The Daily Telegraph has, over the past three decades, notably led
the way in the number of obituaries of Colonial Service officers published in the national
press. This is a tribute which I would like to make before reviewing Twiston Davies'
excellent collection. When in 1986 he, along with his colleague Hugh Massingberd,
undertook the reconstruction of the D.T.'s obituary page, they found they had "two main
stories to cover": both world wars and the Empire. While this is Twiston Davies' sixth such
book, it is the first to address the Empire.
Given the vast field of obituaries published over the past twenty years, readers will
want to know what criteria Twiston Davies has used during the critical process of
deciding whom to select. Fame alone was not a factor. Many middle-ranking DCs have
earned an obituary in the D.T. just as readily as the one-time denizens of Government
House. It may not be too far off the mark to suggest that the ultimate criterion here in
weighing up one person's claim over another's has been whether, other things being
equal, he or she could be recognized as a "colourful" rather than a conventional figure. The editor's important introduction (he is the D,T.s chief obituary writer), makes clear
his preference for careers "imbued with exotic light .... ranging from the wise, the
idealistic and the hardworking to the foolish and the wicked". Among such colourful
imperial characters are Desmond O'Hagan, who as a young DO in Kenya adopted a baby
elephant which insisted on sleeping in his bedroom; Rex Niven, whose book written
while he was a Resident, How Nigeria is Governed, prompted the Governor to minute
"Thank God I know at last"; Ralph Lownie, the Kenya magistrate who allegedly hired a
servant to polish his chamber-pot; and Hamilton Naki, who started life as a hospital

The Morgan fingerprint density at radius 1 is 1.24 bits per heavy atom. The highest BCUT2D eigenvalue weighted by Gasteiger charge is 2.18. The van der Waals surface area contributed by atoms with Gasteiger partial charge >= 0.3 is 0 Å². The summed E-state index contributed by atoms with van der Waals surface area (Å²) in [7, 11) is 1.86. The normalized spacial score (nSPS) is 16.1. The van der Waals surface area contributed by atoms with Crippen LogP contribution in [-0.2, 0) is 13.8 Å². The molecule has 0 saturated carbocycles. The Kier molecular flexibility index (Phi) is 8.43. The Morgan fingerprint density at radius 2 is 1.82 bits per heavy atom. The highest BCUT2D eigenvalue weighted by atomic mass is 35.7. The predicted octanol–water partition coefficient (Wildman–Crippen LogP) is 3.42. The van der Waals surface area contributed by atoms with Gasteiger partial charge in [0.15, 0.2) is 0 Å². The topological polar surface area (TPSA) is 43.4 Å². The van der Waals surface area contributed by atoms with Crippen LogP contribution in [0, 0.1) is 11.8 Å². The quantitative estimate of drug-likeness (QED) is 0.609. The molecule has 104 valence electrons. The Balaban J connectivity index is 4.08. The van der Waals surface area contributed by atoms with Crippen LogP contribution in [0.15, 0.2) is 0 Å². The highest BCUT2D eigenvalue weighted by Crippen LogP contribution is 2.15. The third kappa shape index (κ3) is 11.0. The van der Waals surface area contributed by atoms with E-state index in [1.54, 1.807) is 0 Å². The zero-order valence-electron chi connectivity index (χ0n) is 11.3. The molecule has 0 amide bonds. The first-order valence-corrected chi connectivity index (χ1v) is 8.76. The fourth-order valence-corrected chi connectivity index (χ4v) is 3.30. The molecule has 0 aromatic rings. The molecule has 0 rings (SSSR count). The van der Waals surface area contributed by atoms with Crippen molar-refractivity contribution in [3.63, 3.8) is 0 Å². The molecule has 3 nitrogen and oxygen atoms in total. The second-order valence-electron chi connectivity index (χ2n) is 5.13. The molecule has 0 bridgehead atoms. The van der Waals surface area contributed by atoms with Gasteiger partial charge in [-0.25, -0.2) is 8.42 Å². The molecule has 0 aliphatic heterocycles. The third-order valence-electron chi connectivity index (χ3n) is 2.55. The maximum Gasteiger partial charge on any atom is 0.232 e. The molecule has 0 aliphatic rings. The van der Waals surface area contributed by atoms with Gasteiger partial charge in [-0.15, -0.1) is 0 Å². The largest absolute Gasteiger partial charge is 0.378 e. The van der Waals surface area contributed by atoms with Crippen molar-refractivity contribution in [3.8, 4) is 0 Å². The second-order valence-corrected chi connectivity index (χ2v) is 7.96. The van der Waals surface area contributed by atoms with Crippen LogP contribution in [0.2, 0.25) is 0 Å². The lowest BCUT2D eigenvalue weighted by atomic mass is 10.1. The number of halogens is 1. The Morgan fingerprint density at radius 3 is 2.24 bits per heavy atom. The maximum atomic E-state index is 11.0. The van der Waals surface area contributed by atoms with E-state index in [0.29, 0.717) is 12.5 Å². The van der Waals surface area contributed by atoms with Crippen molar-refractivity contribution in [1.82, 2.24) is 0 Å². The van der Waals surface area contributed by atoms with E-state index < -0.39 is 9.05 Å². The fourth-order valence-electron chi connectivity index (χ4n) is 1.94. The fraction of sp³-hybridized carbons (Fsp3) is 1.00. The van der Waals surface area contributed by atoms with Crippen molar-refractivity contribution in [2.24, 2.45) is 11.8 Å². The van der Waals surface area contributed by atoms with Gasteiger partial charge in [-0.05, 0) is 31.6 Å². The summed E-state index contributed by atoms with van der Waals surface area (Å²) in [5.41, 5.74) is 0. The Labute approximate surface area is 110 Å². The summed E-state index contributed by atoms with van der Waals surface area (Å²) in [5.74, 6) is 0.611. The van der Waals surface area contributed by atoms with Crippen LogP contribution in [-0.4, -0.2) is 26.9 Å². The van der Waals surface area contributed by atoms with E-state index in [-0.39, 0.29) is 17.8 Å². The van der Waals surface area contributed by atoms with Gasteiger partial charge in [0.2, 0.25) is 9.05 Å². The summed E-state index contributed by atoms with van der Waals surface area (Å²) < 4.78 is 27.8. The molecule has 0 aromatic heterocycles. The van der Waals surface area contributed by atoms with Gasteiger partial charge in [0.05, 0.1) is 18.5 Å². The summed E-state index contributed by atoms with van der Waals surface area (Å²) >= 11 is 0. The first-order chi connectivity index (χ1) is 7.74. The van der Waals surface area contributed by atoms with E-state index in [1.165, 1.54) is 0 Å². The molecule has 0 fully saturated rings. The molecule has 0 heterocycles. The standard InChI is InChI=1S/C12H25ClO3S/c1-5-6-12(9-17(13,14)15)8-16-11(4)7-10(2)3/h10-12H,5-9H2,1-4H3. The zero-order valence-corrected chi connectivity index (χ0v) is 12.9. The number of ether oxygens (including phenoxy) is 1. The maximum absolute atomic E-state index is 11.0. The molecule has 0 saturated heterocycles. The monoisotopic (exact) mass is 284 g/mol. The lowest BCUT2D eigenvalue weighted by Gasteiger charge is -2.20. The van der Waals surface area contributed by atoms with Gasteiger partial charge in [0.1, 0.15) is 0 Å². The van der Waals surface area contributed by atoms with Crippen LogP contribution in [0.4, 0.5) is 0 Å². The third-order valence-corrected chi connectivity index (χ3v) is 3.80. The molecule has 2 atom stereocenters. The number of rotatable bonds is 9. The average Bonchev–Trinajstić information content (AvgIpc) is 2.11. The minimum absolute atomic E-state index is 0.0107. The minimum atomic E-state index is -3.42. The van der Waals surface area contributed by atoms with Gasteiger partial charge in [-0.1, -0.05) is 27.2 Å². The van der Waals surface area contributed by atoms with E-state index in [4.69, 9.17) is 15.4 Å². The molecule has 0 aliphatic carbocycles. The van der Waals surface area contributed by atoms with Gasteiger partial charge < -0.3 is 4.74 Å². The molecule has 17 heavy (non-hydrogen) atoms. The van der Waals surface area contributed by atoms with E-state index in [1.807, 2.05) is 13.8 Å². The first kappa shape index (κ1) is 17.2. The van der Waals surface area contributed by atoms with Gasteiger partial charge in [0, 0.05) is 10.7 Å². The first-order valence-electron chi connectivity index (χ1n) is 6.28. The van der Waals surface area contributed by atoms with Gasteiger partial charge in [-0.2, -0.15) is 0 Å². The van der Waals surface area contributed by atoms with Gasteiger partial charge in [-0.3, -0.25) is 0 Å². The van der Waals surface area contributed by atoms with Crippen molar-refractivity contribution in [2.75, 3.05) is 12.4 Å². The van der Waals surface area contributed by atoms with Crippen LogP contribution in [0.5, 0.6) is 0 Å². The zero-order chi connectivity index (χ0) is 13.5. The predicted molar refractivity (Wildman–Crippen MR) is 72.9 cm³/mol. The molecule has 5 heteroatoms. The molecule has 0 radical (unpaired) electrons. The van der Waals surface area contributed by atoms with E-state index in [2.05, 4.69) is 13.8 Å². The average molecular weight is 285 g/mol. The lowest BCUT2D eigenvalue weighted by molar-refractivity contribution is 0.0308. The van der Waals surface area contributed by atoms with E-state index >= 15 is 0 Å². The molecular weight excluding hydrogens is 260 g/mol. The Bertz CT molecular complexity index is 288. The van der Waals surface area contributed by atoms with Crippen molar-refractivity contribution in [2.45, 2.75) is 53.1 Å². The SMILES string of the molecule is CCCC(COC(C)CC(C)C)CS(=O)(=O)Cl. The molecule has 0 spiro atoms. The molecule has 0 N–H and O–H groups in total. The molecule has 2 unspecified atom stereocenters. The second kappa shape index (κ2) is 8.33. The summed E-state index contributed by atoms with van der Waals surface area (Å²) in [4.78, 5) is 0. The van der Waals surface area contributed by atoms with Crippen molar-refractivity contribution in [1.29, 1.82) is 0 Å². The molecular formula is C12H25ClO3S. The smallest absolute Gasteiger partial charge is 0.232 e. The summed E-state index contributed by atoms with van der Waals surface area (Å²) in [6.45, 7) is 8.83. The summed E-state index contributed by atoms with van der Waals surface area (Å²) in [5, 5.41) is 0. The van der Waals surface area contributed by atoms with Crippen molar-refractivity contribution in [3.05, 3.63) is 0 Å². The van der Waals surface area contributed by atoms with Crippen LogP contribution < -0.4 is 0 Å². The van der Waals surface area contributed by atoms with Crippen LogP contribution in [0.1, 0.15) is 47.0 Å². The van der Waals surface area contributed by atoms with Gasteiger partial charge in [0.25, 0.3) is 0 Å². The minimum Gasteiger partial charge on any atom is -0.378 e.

gardener in Cape Town and became one of South Africa's most brilliant surgeons.
The hundred plus obituaries are presented in a series of Commonwealth geographic
groupings, such as the Indian Sub-Continent (the most extensive of them all, nearly a
sixth of the book), the major regions of Africa, Asian colonies like Malaya and
Hong Kong, Australasia, and "outposts". Initially, I was in disbelief at not finding any
"Sudan" obituary, but I discovered Allan Arthur (ex-ICS) and John Owen, director of
Tanzania's National Parks in the 1960s, who joined the Sudan Political Service in the
mid-30's and famously recorded the Governor's welcome on his arrival in Khartoum:
"I don't want to see you again until you can play polo".
Although the majority of the obituaries are of internationally known Commonwealth
personalities, keen OSPA readers will have plenty of fun and pride in tracking down such
one-time Colonial Service colleagues as George Sinclair, Jim Ellis, Anthony Abell,
George Patterson, Lord MacLehose and William Stafford.
All in all a splendid book - and great reading too. This is no Who's Who-style volume,
weighing in at half a stone and 2500 pages, but just a neat, novel-sized book to own and
enjoy. As I reached the final entry, I was smitten with the Oliver Twist pang: "Please, sir,
I want some more".